Ginger Meggs: Australia's Favourite Boy
Since his first appearance in the Us Fellers comic strip in Sydney’s Sunday Sun newspaper in 1921, Ginger Meggs and his loyal gang, girlfriend Minnie Peters and enemy Tiger Kelly have kept us company for over 90 years.
A new exhibition at Museum of Sydney, Ginger Meggs: Australia’s Favourite Boy, explores the story of this much-loved comic character, from his creation in 1921 by Sydney artist James ‘Jimmy’ Bancks to his latest incarnation by current artist Jason Chatfield and along the way, how the loveable larrikin became an Australian icon.
The exhibition features original strips by Ginger’s ‘fathers’, Bancks and his successors Ron Vivian, Lloyd Piper, James Kemsley and Jason Chatfield, along with a wonderful collection of Ginger Meggs memorabilia.
“Born in Sydney to local artist Jimmy Bancks, Ginger Meggs has been enormously popular with generations of Australians and is still published in over 120 newspapers across Australia and around the world,” said Sydney Living Museums curator Anna Cossu.
“With his vivid red hair, larrikin boy charms and never-ending ability to get himself into and out of trouble, Ginger Meggs is a mischievous character whose everyday escapades echo the experiences of millions of Australian children.”
While ‘Ginge,’ as he is affectionately known and his loyal gang never grow a day older, the world around them has changed dramatically, and the exhibition explores how the comic strip has adapted to new eras under the pen of each artist.
“Ginger Meggs and his gang and their everyday trials and tribulations reflect the events and spirit of each of the decades in which he lived, brought to life by the artists of the time,” said Anna Cossu.
Throughout his lifetime, readers have seen Ginger Meggs evolve from the 1930s world of billycarts, wireless radios and cricket games played in the street to the computer-drawn strips of today in which Ginger laments the loss of internet connection.
Occasionally Ginger Meggs steps into the real world; he crossed the Harbour Bridge on its opening in 1932, the same year he met cricket hero Don Bradman. During World War II Ginger was drawn on sides of Australian airplanes and appeared in Army News, he was used in road safety campaigns in the 1950s and, controversially, entered the space age in the 1960s.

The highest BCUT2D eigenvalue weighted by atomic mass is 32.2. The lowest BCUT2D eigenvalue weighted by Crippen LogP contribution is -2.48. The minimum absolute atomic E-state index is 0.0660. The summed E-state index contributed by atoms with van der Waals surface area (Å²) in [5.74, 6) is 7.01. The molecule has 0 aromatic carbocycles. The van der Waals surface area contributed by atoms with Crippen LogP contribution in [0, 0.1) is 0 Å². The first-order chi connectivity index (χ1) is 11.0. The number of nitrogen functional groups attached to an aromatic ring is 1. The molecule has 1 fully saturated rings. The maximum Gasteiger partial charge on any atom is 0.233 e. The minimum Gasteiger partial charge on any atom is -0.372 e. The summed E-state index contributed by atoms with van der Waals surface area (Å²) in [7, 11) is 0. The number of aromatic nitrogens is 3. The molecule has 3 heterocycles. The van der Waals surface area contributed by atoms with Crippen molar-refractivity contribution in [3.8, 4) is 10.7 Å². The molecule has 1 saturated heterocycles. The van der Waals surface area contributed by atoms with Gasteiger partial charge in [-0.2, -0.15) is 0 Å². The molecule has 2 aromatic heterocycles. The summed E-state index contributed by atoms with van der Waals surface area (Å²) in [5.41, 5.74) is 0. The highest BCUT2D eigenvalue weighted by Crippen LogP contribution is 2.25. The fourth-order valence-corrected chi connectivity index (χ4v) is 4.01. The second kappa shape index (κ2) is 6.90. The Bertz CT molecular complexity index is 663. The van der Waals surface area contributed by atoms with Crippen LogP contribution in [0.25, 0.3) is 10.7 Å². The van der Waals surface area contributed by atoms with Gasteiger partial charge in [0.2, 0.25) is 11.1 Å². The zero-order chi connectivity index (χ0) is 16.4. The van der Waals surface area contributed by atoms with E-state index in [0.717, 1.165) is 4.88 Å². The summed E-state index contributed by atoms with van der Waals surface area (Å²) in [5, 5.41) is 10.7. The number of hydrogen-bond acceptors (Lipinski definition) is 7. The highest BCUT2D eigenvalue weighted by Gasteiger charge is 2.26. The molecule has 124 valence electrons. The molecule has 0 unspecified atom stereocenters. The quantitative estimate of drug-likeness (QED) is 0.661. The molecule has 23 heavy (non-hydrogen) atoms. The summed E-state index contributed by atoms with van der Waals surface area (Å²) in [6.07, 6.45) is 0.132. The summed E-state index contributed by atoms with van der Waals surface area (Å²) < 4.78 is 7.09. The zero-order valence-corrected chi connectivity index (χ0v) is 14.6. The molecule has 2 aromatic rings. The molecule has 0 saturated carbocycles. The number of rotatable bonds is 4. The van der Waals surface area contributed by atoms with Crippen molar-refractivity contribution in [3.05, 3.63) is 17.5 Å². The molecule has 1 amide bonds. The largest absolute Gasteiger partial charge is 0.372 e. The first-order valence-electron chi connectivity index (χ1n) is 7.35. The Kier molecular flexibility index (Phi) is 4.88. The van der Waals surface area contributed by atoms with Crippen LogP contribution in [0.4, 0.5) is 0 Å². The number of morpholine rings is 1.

The world of Ginger Meggs continued off the page too with an array of commercial products and merchandise, from his own spin off Little Golden Book stories to dolls and clothing, songs and tableware. In the 1970s Ginger emerged in the works of celebrated Australian pop artist Martin Sharp, and a feature film released in 1982, along with a change in fathers from Piper to Kemsley, saw a resurgence in the resilient character’s popularity.
The exhibition will take visitors behind the scenes, exploring how Bancks and his successors created their comic strips, and also enable visitors to try their hand at drawing Ginger Meggs. Plus a display of original and reproduction Ginger Meggs comic strips by all of the artists will appeal to visitors of all ages.
“Ginger Meggs: Australia’s Favourite Boy will be a nostalgic look back at one of our most popular and much-loved comic characters, a lovable larrikin who continues to endear red-heads to our hearts,” said Anna Cossu.
EXHIBITION Ginger Meggs: Australia’s Favourite Boy
WHERE Museum of Sydney, Cnr Bridge and Phillip Streets, Sydney
WHEN 25 July to 25 October 2015
COST Free with general museum admission: Adult $10, Concession/child (under 15) $5, Family $20, Members free
Hayley Gallant, Media Manager, Sydney Living Museums
T 8239 2318 or 0403 848 163